When I first started my prep I actually didn’t know that a calculator wasn’t allowed, so as soon as I heard that I watched all the MCAT Math Without a Calculator videos. That’s how I discovered Leah4sci.
I also used Leah’s Amino Acid resources because the explanations of why each AA goes in a given category (polar, nonpolar, etc) are some of the best I’ve seen.
The MCAT Itself
I felt like the MCAT was hard but fair which is probably how it’s supposed to feel.
I felt like it was decently similar in difficulty to the AAMC Full lengths, but I did a lot better on FL 2 (517) than FL 1 (512) so I can’t really ‘guess’ at my score.
I think that C/P and B/B were pretty much what I expected based on the two AAMC FLs. C/P started out easy and seemed to get progressively harder–so don’t get complacent even if you feel you’re doing well.
I felt like my exam had more physics than some people have described (some people say the C/P section has gotten really biochem-heavy–DON’T count out the other topics.) My physics seemed to be more from the 2nd semester than the 1st, which I’ve heard from other people as well, but never say never.
The topics were fairly straightforward on CARS section which might mean it has a less forgiving curve. The passages felt long compared to many of the practice passages I did, so make sure you are an economical reader.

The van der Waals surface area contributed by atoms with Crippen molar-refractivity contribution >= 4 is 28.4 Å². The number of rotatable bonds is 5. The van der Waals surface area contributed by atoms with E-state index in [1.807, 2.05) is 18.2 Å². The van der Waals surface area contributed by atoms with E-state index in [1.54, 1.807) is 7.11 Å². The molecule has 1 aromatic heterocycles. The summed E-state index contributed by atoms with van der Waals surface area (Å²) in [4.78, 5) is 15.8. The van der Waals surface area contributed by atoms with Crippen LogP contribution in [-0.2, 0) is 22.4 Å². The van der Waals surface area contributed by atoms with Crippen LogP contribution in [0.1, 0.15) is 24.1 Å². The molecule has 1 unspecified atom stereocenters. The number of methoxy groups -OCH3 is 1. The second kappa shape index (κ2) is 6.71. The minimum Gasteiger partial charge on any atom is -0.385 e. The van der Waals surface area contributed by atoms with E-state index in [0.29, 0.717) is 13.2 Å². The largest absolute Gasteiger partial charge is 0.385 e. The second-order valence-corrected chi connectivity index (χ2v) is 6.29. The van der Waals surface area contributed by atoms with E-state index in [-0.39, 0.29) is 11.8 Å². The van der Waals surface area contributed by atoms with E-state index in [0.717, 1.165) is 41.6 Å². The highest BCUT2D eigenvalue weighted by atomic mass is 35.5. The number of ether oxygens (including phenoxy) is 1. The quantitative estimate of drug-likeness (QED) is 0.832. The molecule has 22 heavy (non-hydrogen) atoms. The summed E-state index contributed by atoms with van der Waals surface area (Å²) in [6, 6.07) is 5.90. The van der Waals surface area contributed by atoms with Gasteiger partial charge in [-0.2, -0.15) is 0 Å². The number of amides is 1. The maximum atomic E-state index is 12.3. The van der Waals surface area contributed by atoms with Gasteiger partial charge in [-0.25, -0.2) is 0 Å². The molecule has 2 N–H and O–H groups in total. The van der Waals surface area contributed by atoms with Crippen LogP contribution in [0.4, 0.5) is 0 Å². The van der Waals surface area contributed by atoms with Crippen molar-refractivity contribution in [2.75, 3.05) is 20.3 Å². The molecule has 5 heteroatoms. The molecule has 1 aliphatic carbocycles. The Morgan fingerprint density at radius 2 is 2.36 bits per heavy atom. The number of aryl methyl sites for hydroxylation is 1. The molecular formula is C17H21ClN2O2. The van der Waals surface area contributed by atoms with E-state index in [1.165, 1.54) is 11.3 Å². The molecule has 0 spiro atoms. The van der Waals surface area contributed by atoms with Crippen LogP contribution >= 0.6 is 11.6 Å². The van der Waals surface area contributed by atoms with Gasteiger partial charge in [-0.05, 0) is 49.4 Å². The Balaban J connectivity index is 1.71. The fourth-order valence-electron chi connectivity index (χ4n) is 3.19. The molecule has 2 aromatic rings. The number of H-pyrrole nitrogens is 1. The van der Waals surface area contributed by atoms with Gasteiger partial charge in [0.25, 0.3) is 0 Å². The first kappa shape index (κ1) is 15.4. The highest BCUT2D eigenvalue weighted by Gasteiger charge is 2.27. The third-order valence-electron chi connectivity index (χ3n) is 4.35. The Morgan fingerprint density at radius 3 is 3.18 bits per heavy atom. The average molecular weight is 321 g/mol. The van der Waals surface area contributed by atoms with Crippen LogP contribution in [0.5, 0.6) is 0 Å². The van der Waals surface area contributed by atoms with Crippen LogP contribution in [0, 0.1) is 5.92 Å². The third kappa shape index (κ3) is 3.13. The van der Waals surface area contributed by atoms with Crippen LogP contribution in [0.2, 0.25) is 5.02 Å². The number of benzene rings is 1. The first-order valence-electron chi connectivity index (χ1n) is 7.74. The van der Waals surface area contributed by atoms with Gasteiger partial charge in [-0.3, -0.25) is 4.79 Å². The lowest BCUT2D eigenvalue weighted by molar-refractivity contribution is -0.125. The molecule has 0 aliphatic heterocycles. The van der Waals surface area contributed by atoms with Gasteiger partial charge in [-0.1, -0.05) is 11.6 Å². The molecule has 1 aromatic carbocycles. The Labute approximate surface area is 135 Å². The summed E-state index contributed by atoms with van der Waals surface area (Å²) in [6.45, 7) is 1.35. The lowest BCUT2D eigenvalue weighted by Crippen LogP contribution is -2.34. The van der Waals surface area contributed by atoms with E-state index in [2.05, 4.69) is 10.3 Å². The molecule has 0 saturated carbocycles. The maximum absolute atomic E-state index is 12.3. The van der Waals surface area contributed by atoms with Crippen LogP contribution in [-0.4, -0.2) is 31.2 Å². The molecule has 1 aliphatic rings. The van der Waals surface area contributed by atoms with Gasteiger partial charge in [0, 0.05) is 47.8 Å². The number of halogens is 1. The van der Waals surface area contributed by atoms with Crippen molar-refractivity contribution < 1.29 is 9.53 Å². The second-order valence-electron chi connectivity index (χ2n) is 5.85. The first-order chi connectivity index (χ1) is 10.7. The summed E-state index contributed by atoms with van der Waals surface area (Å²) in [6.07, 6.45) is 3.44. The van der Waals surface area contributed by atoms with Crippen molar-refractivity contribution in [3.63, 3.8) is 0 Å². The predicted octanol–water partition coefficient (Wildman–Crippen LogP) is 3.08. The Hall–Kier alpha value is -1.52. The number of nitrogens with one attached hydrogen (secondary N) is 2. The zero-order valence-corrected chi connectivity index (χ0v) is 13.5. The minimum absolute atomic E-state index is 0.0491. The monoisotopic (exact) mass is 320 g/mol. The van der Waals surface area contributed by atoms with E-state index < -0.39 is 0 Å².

Leah’s Note: Aim to finish the CARS section on your full lengths with 10 minutes to spare. This will help you create a buffer for longer MCAT passages.
I personally don’t find skimming helpful because you lose the tone/theme easily. I highlight key words and transition words, and when they have quotes/odd phrases or analogies/reference an author or other specifics. That way I don’t have to spend time searching through the passage. They do NOT always refer you back to the paragraph where you’ll find the answer.
A decent amount of genetics–don’t count out your basic intro bio topics in favor of more complex processes or biochem. I have never taken biochem and found those questions reasonable.
The passages can be LONG and you don’t always need all of the information in them, so skim first. Also, USE your scratch paper. There are a lot of weird double/triple negative questions where you’re figuring out what inhibits what and it’s really really helpful to quickly draw out the pathway on your paper. You get unlimited scratch paper so don’t hesitate to use it here. Understand experiments/experimental methods (ex. blots, SDS/PAGE, plus ‘why did experimenters do this’ type stuff).